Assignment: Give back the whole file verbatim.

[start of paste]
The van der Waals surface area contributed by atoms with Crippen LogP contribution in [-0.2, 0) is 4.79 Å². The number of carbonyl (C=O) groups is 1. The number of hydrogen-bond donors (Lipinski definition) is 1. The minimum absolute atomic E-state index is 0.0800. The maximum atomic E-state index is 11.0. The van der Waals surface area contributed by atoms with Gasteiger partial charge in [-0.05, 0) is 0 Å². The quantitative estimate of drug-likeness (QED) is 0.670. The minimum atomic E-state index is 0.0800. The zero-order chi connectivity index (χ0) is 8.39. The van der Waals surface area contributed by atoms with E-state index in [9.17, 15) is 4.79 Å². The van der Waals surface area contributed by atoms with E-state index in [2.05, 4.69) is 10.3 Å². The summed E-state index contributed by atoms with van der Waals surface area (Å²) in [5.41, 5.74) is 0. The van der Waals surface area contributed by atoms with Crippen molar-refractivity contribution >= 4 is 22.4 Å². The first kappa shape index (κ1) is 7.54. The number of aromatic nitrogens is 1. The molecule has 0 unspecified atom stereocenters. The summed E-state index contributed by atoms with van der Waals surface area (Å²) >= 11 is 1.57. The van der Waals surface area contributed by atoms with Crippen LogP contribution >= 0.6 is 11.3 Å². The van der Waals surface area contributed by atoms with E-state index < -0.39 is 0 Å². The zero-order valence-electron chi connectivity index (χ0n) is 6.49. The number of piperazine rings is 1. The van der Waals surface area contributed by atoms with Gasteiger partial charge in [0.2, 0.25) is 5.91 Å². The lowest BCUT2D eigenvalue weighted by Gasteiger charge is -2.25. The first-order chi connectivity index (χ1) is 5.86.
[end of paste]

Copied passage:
The van der Waals surface area contributed by atoms with Crippen LogP contribution in [-0.2, 0) is 4.79 Å². The number of carbonyl (C=O) groups is 1. The number of hydrogen-bond donors (Lipinski definition) is 1. The minimum absolute atomic E-state index is 0.0800. The maximum atomic E-state index is 11.0. The van der Waals surface area contributed by atoms with Gasteiger partial charge in [-0.05, 0) is 0 Å². The quantitative estimate of drug-likeness (QED) is 0.670. The minimum atomic E-state index is 0.0800. The zero-order chi connectivity index (χ0) is 8.39. The van der Waals surface area contributed by atoms with E-state index in [9.17, 15) is 4.79 Å². The van der Waals surface area contributed by atoms with E-state index in [2.05, 4.69) is 10.3 Å². The summed E-state index contributed by atoms with van der Waals surface area (Å²) in [5.41, 5.74) is 0. The van der Waals surface area contributed by atoms with Crippen molar-refractivity contribution >= 4 is 22.4 Å². The first kappa shape index (κ1) is 7.54. The number of aromatic nitrogens is 1. The molecule has 0 unspecified atom stereocenters. The summed E-state index contributed by atoms with van der Waals surface area (Å²) >= 11 is 1.57. The van der Waals surface area contributed by atoms with Crippen LogP contribution >= 0.6 is 11.3 Å². The van der Waals surface area contributed by atoms with E-state index < -0.39 is 0 Å². The zero-order valence-electron chi connectivity index (χ0n) is 6.49. The number of piperazine rings is 1. The van der Waals surface area contributed by atoms with Gasteiger partial charge in [0.2, 0.25) is 5.91 Å². The lowest BCUT2D eigenvalue weighted by Gasteiger charge is -2.25. The first-order chi connectivity index (χ1) is 5.86.